|Publication number||US7787853 B2|
|Application number||US 11/774,021|
|Publication date||Aug 31, 2010|
|Filing date||Jul 6, 2007|
|Priority date||Jul 7, 2006|
|Also published as||US20080007336|
|Publication number||11774021, 774021, US 7787853 B2, US 7787853B2, US-B2-7787853, US7787853 B2, US7787853B2|
|Inventors||Didier Belot, Jean-Baptiste Begueret, Yann Deval, Hervé Lapuyade|
|Original Assignee||Stmicroelectronics Sa|
|Export Citation||BiBTeX, EndNote, RefMan|
|Patent Citations (8), Referenced by (8), Classifications (11), Legal Events (3)|
|External Links: USPTO, USPTO Assignment, Espacenet|
The invention relates to the frequency transposition of signals, notably, the reduction of the DC component of a signal transposed into baseband, in particular, in a receiver of the direct conversion type.
A direct conversion receiver, known alternatively, as a zero intermediate frequency receiver (ZIF receiver) has a homodyne architecture and converts (transposes) the received signal, for example, a radio frequency signal, directly into baseband, i.e. around the 0 Hertz frequency. The advantages of such an architecture with the homodyne structure are the elimination of both the image processing and the intermediate frequency filters. For this reason, such a receiver is easier to integrate than a heterodyne receiver in which the conversion into baseband is carried out by way of one or more intermediate transpositions at intermediate frequencies.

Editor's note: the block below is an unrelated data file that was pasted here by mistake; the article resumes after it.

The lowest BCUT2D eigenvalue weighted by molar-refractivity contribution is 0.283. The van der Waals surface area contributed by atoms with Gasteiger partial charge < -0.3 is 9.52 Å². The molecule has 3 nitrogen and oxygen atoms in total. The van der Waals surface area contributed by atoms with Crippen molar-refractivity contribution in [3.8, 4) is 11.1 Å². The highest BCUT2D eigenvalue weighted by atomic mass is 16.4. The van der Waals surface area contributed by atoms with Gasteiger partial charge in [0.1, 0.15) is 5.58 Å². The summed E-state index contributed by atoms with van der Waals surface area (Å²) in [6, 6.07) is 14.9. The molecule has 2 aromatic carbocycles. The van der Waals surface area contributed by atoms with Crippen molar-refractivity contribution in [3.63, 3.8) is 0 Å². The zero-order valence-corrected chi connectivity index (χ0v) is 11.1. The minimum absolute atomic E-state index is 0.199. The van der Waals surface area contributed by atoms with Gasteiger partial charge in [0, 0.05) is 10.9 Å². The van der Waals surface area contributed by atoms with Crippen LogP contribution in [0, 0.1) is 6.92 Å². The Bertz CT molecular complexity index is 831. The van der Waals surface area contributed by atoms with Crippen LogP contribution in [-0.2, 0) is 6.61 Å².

However, a homodyne architecture may have drawbacks, which are notably the presence in the transposed signal of a DC offset, flicker noise, a greater sensitivity to leaks from the local oscillator generating the frequency transposition signal, and also to the mismatches between the two quadrature channels I and Q of the receiver system.
The DC offset may be a major drawback in the direct conversion architecture. The phenomenon, in fact, comprises of the appearance of a DC offset around the 0 Hertz frequency, which then leads to degradation of the performance of the receiver. It may important to eliminate this offset in the analog part of the receiver system, before the analog-digital conversion, in order to avoid saturating the digital processing elements in the baseband. This is because such saturation causes significant distortions of the signal.